Following the trend, AI technology was also featured at this year’s Future Tech Week in Dubai, which showcased the groundbreaking innovations of 120 exhibitors from more than 80 different countries.

Integration between human and machine spurred excitement on the ground, with Artificial Intelligence artists, an app that transforms humming into musical compositions and body-controlled jet engine suits.

With artificial intelligence developing so quickly, one of the main questions at the event was if human labour will soon become obsolete? A report by McKinsey estimates that 45% percent of jobs people are paid to perform today will eventually be replaced by machines.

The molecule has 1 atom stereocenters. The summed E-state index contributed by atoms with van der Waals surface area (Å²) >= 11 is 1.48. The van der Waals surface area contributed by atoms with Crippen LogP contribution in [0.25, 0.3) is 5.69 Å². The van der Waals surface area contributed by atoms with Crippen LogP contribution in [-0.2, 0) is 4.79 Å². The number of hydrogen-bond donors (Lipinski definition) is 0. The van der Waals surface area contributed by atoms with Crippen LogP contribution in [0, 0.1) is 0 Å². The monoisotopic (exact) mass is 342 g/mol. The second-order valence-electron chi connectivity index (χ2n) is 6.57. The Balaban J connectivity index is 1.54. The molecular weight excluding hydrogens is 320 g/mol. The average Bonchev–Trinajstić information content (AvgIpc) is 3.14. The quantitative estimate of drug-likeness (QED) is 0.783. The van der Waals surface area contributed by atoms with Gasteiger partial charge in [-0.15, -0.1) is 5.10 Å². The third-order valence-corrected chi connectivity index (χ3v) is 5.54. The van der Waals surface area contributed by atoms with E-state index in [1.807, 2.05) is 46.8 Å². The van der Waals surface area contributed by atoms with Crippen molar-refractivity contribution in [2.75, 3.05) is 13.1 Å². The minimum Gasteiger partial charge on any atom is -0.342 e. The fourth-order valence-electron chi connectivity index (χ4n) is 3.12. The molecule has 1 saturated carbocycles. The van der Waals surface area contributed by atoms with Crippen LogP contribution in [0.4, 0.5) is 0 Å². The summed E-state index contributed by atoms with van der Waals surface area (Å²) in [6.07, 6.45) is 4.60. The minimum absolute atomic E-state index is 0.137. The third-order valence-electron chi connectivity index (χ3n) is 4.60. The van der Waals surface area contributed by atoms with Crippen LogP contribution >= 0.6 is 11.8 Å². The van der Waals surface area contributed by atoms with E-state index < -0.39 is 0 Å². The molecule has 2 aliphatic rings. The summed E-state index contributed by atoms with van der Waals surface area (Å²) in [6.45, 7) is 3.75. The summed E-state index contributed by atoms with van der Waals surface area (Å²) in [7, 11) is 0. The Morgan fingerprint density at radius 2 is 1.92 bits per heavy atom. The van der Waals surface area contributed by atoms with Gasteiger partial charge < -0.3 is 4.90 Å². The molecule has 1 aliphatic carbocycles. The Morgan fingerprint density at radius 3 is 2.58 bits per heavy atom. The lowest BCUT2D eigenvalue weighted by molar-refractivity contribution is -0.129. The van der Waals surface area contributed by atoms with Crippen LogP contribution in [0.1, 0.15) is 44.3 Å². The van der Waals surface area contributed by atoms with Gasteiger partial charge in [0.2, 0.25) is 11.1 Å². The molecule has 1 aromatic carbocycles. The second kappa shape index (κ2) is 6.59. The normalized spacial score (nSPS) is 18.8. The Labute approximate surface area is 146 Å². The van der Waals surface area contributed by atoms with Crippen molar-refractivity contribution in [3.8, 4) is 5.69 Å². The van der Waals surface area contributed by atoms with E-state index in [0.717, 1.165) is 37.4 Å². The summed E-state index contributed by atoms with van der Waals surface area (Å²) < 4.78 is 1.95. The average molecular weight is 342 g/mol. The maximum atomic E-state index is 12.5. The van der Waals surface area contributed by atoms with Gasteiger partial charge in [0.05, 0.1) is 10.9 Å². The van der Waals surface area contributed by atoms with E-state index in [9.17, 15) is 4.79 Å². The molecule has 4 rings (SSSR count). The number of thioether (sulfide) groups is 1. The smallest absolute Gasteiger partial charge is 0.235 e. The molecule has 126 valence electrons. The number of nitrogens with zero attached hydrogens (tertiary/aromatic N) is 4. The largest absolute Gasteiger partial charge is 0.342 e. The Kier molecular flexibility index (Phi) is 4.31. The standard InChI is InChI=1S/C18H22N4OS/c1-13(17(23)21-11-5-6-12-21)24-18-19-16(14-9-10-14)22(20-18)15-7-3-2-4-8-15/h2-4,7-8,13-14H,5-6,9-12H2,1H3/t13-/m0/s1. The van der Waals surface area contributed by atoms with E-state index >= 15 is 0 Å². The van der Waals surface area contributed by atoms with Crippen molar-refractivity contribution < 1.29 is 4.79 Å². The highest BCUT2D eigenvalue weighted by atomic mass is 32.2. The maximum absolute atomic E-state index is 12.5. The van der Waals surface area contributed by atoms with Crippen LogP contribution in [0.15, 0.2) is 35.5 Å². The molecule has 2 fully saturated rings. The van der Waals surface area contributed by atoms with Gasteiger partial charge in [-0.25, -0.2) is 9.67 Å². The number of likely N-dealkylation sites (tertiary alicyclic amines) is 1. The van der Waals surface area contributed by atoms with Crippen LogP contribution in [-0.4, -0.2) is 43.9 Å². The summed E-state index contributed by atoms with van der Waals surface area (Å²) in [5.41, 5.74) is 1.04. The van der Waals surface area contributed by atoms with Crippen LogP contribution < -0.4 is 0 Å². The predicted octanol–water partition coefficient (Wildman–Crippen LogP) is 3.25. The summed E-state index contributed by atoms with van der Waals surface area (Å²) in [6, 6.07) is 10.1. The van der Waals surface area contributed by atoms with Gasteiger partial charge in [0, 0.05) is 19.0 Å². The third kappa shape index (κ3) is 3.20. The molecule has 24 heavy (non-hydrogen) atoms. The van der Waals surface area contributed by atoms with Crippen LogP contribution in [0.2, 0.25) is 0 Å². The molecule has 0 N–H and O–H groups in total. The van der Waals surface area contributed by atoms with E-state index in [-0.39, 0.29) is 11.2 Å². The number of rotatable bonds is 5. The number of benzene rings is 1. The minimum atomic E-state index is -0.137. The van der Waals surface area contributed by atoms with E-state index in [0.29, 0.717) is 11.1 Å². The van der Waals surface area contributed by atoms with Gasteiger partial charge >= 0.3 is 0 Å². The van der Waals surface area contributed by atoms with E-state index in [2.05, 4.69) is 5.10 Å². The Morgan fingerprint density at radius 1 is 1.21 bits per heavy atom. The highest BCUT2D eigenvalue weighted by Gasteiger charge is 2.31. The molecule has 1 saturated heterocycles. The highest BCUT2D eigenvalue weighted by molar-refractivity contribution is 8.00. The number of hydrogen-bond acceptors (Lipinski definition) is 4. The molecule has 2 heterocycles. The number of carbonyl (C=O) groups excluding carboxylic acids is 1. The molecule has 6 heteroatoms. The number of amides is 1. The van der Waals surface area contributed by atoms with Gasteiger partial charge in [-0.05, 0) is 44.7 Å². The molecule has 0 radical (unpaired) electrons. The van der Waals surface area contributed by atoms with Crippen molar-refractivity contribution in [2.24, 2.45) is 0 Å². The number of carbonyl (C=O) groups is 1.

However, expert Gary Thompson, regional director of consulting company Rokaboat believes that won’t exactly be the case.


“What’s going to happen is that those monotonous tasks are going to be taken away [….] so humans become more subject matter experts rather than rekeying manual work,” he explained at the event.


Czech-Angolan singer Ben Cristovao got to grips with virtual reality in this video clip from Dubai.

Jordanian architect Riyad from the Middle East Architecture Lab grappled with a 3D printer in this post, as he gave a workshop in the UAE.

And drone operator Anthony from the Philipines captured this picture whilst filming with a TV commercial in Abu Dhabi.